Wally Klinch

Social Credit Archivist


(c) 2012 Christopher M. Quigley



Growth focus is mending US while austerity stalls Europe

By David Mc Williams

WHOEVER has won the US election, he will be reasonably assured that he will preside over an economy that is on the mend. Last weekend I spoke to someone who knows Obama well and is a big Democratic fundraiser in California. His assessment is that Obama knows that the economy is moving in the right direction but he also knows that the next president will gain credit and this is one of the factors driving him as he would be appalled if Romney took the economic plaudits.

Whether this is a fair assessment of the president’s state of mind, it is significant that the US economy, after a few years on the ropes, is recovering. One way to look at the last four years of economic policy in the US is that a battered, bruised and very sick economy has been nursed back to health by a central bank and a government that is putting growth first and is worrying about austerity later.

To achieve this, the central bank has kept interest rates as close to zero as possible in order to ease the severe deleveraging that has gripped the US since the property/credit bubble burst in 2008/9. In tandem, where low interest rates have not worked because the people have too much debt and the banks too much bad debt, the Federal Reserve has engaged in what is called “quantitative easing”, buying up collateral from the banks and giving the banks money in return………………………………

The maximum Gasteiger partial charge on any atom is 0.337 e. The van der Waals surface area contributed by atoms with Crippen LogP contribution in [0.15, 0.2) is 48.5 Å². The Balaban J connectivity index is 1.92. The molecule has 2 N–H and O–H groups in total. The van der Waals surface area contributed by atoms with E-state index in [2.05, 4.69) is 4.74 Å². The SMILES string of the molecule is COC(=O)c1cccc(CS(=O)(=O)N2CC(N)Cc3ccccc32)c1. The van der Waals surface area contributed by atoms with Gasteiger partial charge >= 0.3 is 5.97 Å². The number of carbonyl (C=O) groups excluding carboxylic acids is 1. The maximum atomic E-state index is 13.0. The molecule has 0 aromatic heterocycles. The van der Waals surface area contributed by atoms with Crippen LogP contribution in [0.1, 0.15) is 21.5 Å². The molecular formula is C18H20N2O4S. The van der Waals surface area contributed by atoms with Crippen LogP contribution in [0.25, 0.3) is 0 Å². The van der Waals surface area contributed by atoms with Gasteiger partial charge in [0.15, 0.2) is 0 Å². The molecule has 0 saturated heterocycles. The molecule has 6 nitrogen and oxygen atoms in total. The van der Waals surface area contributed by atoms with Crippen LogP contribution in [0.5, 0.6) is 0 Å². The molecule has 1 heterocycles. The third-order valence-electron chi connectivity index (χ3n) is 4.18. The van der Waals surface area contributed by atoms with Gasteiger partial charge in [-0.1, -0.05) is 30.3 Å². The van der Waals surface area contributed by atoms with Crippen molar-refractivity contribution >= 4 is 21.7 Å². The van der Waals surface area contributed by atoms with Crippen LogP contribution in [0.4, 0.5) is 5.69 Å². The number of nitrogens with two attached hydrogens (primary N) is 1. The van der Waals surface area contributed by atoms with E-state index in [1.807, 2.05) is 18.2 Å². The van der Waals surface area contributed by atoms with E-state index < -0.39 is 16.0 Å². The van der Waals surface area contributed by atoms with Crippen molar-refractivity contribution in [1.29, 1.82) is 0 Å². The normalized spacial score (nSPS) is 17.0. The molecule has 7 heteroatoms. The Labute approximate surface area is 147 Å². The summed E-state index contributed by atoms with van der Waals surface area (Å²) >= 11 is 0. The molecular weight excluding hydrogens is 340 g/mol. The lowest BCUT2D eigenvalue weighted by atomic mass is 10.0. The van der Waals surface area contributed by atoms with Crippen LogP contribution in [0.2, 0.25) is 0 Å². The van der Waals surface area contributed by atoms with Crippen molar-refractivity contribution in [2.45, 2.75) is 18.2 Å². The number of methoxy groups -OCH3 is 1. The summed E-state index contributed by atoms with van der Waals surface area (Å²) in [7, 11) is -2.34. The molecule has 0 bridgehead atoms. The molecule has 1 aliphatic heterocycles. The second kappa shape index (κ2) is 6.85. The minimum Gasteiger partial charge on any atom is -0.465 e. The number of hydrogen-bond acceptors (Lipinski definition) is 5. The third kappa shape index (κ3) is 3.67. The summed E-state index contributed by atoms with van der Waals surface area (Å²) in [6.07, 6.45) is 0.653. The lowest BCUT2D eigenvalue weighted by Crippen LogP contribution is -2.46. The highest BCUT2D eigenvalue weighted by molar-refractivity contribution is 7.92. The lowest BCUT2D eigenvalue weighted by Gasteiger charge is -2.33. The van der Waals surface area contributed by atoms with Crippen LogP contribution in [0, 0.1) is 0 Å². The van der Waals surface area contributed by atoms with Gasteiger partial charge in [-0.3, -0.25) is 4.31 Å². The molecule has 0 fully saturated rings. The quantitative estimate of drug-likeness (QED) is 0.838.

full article at source: http://www.davidmcwilliams.ie/2012/11/08/growth-focus-is-mending-us-while-austerity-stalls-europe?utm_source=Website+Subscribers&utm_campaign=bbd0819686-08112012&utm_medium=email

QE Infinity Won’t Work, What the Banks Are Really Afraid Of …

QE Infinity Won’t Work, What the Banks Are Really Afraid Of …

By: Money_Morning

Keith Fitz-Gerald writes: Dallas Federal Reserve President Richard Fisher recently offered a stunning assessment about our policymaking central bankers down in Washington.

They’re winging it.

In a talk before a Harvard Club audience, Fisher presented a candid assessment about all the levers the Fed has been pulling in the aftermath of the 2008 financial crisis. And that includes the recently announced QE3.
“Nobody really knows what will work to get the economy back on course. And nobody-in fact, no central bank anywhere on the planet-has the experience of successfully navigating a return home from the place in which we now find ourselves. No central bank-not, at least, the Federal Reserve-has ever been on this cruise before.”

I don’t know about you, but the idea that four years and trillions of dollars into this quantitative easing voyage we’re still sailing without a compass isn’t just appalling.

It’s terrifying.

Yet this ship of fools sails on.

The problem is, Fisher is right: QE3 won’t work. QE1 and QE2 didn’t fix this mess. Nor will QE4, QE5, onwards to infinity.

What’s more, there’s a cottage industry of pundits and consultants who’ll agree.

Trouble is, just like Fisher and his colleagues at the Fed, none of them can tell you why it won’t work.

That’s what we’re going to do here today.

We’ll start by giving you the lowdown on how this nation’s central bankers view “Quantitative Easing.” Then we’ll show you how the Fed thinks QE is supposed to work.

Finally, we’ll punch some (actually, many) holes in in the Fed’s hull by discussing why it’s not working.

We’ll even demonstrate what could still be done to fix this wretched mess………………

full article at source: http://www.marketoracle.co.uk/Article37076.html

Tag Cloud